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Volume 26 No. 22
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Mariners Still Determining How To Best Use Influx Of New Cash

Robinson Cano's blockbuster trade to the Mets will give the Mariners some salary relief

The Mariners have made several trades this offseason that will provide them with "significant salary relief," but it remains to be seen what the team will "do with that money," according to Corey Brock of THE ATHLETIC. Mariners Exec VP & GM Jerry Dipoto said, "The payroll we’ve been able pull back will better be repurposed when we get to our open window. We didn’t really make the 2019 team considerably cheaper ... but we made the 2021 and 2022 teams considerably more flexible." Brock noted while the Mariners' fan base was probably prepared for the trade that packaged 2B Robinson Cano and P Edwin Diaz and were "generally accepting of the package" the Mariners got back, the deal that sent SS Jean Segura and two pitchers to the Phillies for 1B Carlos Santana and SS J.P. Crawford "raised eyebrows because it gave the appearance of a salary dump." It is possible that ownership was "uncomfortable with the plateau payroll reached" in '18 -- the "highest mark in franchise history." It is "certainly plausible that Dipoto was asked to do what he could to lower payroll" in advance of '19. The team’s season-ending payroll in '18 ($167M) is "only a bit ahead of today’s projected Opening Day lineup" for '19 ($140M) (, 12/5). In Seattle, Ryan Divish notes Dipoto has now made "five major trades this offseason and there is an expectation more will be made in the coming weeks." It is "impossible to imagine Dipoto being done with this roster reset and makeover" (SEATTLE TIMES, 12/6).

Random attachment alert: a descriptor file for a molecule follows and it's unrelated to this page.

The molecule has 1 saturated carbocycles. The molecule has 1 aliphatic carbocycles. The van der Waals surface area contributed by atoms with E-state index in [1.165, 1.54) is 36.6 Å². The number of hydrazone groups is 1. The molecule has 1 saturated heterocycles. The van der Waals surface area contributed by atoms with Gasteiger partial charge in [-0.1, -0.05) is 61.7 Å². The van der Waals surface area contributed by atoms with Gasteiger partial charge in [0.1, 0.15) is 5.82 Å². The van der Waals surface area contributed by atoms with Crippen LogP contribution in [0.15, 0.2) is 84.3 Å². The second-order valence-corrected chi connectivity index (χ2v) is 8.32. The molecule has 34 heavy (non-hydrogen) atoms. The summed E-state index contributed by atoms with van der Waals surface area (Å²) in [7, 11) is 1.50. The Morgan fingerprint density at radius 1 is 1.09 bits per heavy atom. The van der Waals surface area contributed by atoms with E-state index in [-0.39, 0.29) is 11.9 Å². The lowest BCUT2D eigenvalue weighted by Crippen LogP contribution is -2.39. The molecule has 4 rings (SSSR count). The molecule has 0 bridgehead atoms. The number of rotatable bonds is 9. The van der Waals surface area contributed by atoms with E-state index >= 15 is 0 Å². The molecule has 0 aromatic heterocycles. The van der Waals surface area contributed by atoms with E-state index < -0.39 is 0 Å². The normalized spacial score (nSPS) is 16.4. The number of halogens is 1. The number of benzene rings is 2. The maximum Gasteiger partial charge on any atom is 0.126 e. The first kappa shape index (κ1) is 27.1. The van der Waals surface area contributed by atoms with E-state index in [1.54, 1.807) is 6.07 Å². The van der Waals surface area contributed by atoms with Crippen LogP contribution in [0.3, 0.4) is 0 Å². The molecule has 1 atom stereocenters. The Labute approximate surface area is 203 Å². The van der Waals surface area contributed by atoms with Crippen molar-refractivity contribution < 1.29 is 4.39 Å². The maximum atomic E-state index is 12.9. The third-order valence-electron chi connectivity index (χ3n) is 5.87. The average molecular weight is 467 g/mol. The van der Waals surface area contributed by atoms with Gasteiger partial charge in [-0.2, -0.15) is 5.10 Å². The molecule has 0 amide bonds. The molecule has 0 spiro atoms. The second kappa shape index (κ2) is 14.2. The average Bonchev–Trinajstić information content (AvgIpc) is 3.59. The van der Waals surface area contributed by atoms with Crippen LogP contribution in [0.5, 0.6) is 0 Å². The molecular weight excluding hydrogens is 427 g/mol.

ADDRESSING THE ISSUES: The AP's Ronald Blum noted MLBers are concerned the Mariners have "become yet another rebuilding team and may be joined by others following a season of steep attendance drops among clubs that faded early and never contended for the playoffs." The Mariners' trades have "raised concern among players already angered" by the Orioles, White Sox, Reds, and others "jettisoning veterans." MLBPA Exec Dir Tony Clark said, "We have seen some things that are eerily similar to last offseason. One of the concerns in general has to do with the level of competition or interest in competition across the teams in general. ... When you have teams who are as we've seen already moving considerable amounts of their roster and/or other teams who are talking about doing so, it raises concerns about how that's going to affect the market." Following Clark's comments, the D-backs dealt 1B Paul Goldschmidt to the Cardinals for prospects, perhaps "signaling an exodus of veterans from the desert." Meanwhile, Blum noted attendance has "gotten the attention" of both the league and players union. The Blue Jays and Marlins each had "attendance drops of more than 800,000," the Royals by over 500,000, and the Orioles, Tigers, Pirates and Rangers in "excess of 400,000." Clark: "We have teams ... talking about a three-, four-, five-, six-year plans. We saw how that manifested itself last year and have concerns about how it's going to manifest itself this year" (AP, 12/5).